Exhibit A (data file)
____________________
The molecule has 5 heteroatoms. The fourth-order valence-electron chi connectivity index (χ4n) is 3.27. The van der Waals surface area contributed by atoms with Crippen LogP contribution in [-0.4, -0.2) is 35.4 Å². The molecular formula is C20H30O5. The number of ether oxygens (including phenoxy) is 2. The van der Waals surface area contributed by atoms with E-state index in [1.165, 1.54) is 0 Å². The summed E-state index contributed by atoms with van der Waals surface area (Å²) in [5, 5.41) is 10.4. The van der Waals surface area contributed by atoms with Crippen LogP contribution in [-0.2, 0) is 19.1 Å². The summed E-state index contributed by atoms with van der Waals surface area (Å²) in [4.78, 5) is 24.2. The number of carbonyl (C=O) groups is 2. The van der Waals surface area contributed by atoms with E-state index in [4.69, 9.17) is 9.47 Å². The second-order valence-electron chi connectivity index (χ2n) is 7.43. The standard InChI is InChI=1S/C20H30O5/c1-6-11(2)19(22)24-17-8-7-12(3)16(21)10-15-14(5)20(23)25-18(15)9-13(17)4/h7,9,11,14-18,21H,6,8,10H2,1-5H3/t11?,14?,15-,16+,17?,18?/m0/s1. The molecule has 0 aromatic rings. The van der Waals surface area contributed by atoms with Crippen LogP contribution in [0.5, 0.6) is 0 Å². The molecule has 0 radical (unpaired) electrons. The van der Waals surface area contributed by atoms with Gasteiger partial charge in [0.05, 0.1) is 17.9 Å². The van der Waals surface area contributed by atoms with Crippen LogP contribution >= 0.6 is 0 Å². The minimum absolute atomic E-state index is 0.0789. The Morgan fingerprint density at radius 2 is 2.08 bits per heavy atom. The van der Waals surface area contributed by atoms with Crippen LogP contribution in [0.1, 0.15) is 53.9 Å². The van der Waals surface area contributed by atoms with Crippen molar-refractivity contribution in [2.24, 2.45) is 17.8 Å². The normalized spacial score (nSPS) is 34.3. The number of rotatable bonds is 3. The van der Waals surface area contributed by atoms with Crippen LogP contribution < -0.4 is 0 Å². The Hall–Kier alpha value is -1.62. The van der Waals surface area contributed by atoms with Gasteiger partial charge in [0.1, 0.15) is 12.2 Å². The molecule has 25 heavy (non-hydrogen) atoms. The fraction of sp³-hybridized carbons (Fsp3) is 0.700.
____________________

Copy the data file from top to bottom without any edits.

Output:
The molecule has 5 heteroatoms. The fourth-order valence-electron chi connectivity index (χ4n) is 3.27. The van der Waals surface area contributed by atoms with Crippen LogP contribution in [-0.4, -0.2) is 35.4 Å². The molecular formula is C20H30O5. The number of ether oxygens (including phenoxy) is 2. The van der Waals surface area contributed by atoms with E-state index in [1.165, 1.54) is 0 Å². The summed E-state index contributed by atoms with van der Waals surface area (Å²) in [5, 5.41) is 10.4. The van der Waals surface area contributed by atoms with Crippen LogP contribution in [-0.2, 0) is 19.1 Å². The summed E-state index contributed by atoms with van der Waals surface area (Å²) in [4.78, 5) is 24.2. The number of carbonyl (C=O) groups is 2. The van der Waals surface area contributed by atoms with E-state index in [4.69, 9.17) is 9.47 Å². The second-order valence-electron chi connectivity index (χ2n) is 7.43. The standard InChI is InChI=1S/C20H30O5/c1-6-11(2)19(22)24-17-8-7-12(3)16(21)10-15-14(5)20(23)25-18(15)9-13(17)4/h7,9,11,14-18,21H,6,8,10H2,1-5H3/t11?,14?,15-,16+,17?,18?/m0/s1. The molecule has 0 aromatic rings. The van der Waals surface area contributed by atoms with Crippen LogP contribution in [0.5, 0.6) is 0 Å². The molecule has 0 radical (unpaired) electrons. The van der Waals surface area contributed by atoms with Gasteiger partial charge in [0.05, 0.1) is 17.9 Å². The van der Waals surface area contributed by atoms with Crippen LogP contribution >= 0.6 is 0 Å². The minimum absolute atomic E-state index is 0.0789. The Morgan fingerprint density at radius 2 is 2.08 bits per heavy atom. The van der Waals surface area contributed by atoms with Crippen LogP contribution in [0.1, 0.15) is 53.9 Å². The van der Waals surface area contributed by atoms with Crippen molar-refractivity contribution in [2.24, 2.45) is 17.8 Å². The normalized spacial score (nSPS) is 34.3. The number of rotatable bonds is 3. The van der Waals surface area contributed by atoms with Crippen LogP contribution < -0.4 is 0 Å². The Hall–Kier alpha value is -1.62. The van der Waals surface area contributed by atoms with Gasteiger partial charge in [0.1, 0.15) is 12.2 Å². The molecule has 25 heavy (non-hydrogen) atoms. The fraction of sp³-hybridized carbons (Fsp3) is 0.700.